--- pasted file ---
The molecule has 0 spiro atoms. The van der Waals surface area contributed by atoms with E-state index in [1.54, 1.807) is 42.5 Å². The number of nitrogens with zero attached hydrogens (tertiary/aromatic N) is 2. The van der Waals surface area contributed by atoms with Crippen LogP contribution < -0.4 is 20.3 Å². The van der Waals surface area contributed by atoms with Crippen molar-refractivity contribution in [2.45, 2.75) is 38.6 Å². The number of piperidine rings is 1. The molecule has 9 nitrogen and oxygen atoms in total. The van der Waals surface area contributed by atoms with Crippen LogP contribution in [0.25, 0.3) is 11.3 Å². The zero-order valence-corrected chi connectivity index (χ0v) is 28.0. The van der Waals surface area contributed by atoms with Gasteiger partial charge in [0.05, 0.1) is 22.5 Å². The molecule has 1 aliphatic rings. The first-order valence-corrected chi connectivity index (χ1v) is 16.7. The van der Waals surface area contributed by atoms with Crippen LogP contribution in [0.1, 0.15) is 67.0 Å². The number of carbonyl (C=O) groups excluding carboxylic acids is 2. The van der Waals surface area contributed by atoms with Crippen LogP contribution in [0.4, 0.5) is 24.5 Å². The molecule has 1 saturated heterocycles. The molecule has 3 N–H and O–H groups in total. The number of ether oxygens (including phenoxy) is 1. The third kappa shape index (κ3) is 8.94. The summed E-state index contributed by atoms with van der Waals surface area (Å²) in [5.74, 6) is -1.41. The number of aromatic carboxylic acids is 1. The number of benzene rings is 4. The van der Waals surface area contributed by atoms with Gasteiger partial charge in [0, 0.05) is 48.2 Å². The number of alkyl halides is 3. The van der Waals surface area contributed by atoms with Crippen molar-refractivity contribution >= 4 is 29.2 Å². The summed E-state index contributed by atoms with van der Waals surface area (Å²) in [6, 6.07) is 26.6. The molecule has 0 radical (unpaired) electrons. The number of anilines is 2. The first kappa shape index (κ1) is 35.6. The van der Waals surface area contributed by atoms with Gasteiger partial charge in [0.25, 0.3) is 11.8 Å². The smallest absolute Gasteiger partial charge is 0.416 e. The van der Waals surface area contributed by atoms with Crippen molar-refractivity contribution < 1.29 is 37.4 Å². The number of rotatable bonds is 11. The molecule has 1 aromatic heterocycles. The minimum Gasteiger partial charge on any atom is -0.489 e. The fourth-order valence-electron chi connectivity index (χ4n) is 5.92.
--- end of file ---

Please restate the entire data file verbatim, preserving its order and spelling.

The molecule has 0 spiro atoms. The van der Waals surface area contributed by atoms with E-state index in [1.54, 1.807) is 42.5 Å². The number of nitrogens with zero attached hydrogens (tertiary/aromatic N) is 2. The van der Waals surface area contributed by atoms with Crippen LogP contribution < -0.4 is 20.3 Å². The van der Waals surface area contributed by atoms with Crippen molar-refractivity contribution in [2.45, 2.75) is 38.6 Å². The number of piperidine rings is 1. The molecule has 9 nitrogen and oxygen atoms in total. The van der Waals surface area contributed by atoms with Crippen LogP contribution in [0.25, 0.3) is 11.3 Å². The zero-order valence-corrected chi connectivity index (χ0v) is 28.0. The van der Waals surface area contributed by atoms with Gasteiger partial charge in [0.05, 0.1) is 22.5 Å². The molecule has 1 aliphatic rings. The first-order valence-corrected chi connectivity index (χ1v) is 16.7. The van der Waals surface area contributed by atoms with Crippen LogP contribution in [0.1, 0.15) is 67.0 Å². The number of carbonyl (C=O) groups excluding carboxylic acids is 2. The van der Waals surface area contributed by atoms with Crippen LogP contribution in [0.4, 0.5) is 24.5 Å². The molecule has 1 saturated heterocycles. The molecule has 3 N–H and O–H groups in total. The number of ether oxygens (including phenoxy) is 1. The third kappa shape index (κ3) is 8.94. The summed E-state index contributed by atoms with van der Waals surface area (Å²) in [5.74, 6) is -1.41. The number of aromatic carboxylic acids is 1. The number of benzene rings is 4. The van der Waals surface area contributed by atoms with Gasteiger partial charge in [0, 0.05) is 48.2 Å². The number of alkyl halides is 3. The van der Waals surface area contributed by atoms with Crippen molar-refractivity contribution >= 4 is 29.2 Å². The summed E-state index contributed by atoms with van der Waals surface area (Å²) in [6, 6.07) is 26.6. The molecule has 0 radical (unpaired) electrons. The number of anilines is 2. The first kappa shape index (κ1) is 35.6. The van der Waals surface area contributed by atoms with Gasteiger partial charge in [0.25, 0.3) is 11.8 Å². The smallest absolute Gasteiger partial charge is 0.416 e. The van der Waals surface area contributed by atoms with Crippen molar-refractivity contribution < 1.29 is 37.4 Å². The number of rotatable bonds is 11. The molecule has 1 aromatic heterocycles. The minimum Gasteiger partial charge on any atom is -0.489 e. The fourth-order valence-electron chi connectivity index (χ4n) is 5.92.